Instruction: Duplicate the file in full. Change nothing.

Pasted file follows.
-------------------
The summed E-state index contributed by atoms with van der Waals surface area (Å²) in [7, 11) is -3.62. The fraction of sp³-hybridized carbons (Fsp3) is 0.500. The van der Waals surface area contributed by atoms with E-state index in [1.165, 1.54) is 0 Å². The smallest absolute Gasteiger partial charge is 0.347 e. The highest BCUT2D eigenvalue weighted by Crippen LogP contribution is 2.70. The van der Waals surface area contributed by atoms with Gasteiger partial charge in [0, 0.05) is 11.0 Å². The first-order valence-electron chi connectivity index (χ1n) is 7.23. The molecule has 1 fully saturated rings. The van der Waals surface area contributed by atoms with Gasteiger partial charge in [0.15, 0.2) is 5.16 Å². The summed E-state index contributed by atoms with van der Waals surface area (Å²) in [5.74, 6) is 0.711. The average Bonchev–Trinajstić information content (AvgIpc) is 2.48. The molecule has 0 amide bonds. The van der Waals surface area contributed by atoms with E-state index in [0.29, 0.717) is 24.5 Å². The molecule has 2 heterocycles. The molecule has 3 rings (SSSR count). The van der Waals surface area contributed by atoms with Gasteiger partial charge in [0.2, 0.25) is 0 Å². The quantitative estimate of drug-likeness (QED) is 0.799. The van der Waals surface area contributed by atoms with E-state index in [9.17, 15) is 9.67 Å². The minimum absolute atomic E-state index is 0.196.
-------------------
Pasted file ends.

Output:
The summed E-state index contributed by atoms with van der Waals surface area (Å²) in [7, 11) is -3.62. The fraction of sp³-hybridized carbons (Fsp3) is 0.500. The van der Waals surface area contributed by atoms with E-state index in [1.165, 1.54) is 0 Å². The smallest absolute Gasteiger partial charge is 0.347 e. The highest BCUT2D eigenvalue weighted by Crippen LogP contribution is 2.70. The van der Waals surface area contributed by atoms with Gasteiger partial charge in [0, 0.05) is 11.0 Å². The first-order valence-electron chi connectivity index (χ1n) is 7.23. The molecule has 1 fully saturated rings. The van der Waals surface area contributed by atoms with Gasteiger partial charge in [0.15, 0.2) is 5.16 Å². The summed E-state index contributed by atoms with van der Waals surface area (Å²) in [5.74, 6) is 0.711. The average Bonchev–Trinajstić information content (AvgIpc) is 2.48. The molecule has 0 amide bonds. The van der Waals surface area contributed by atoms with E-state index in [0.29, 0.717) is 24.5 Å². The molecule has 2 heterocycles. The molecule has 3 rings (SSSR count). The van der Waals surface area contributed by atoms with Gasteiger partial charge in [0.2, 0.25) is 0 Å². The quantitative estimate of drug-likeness (QED) is 0.799. The van der Waals surface area contributed by atoms with E-state index in [9.17, 15) is 9.67 Å². The minimum absolute atomic E-state index is 0.196.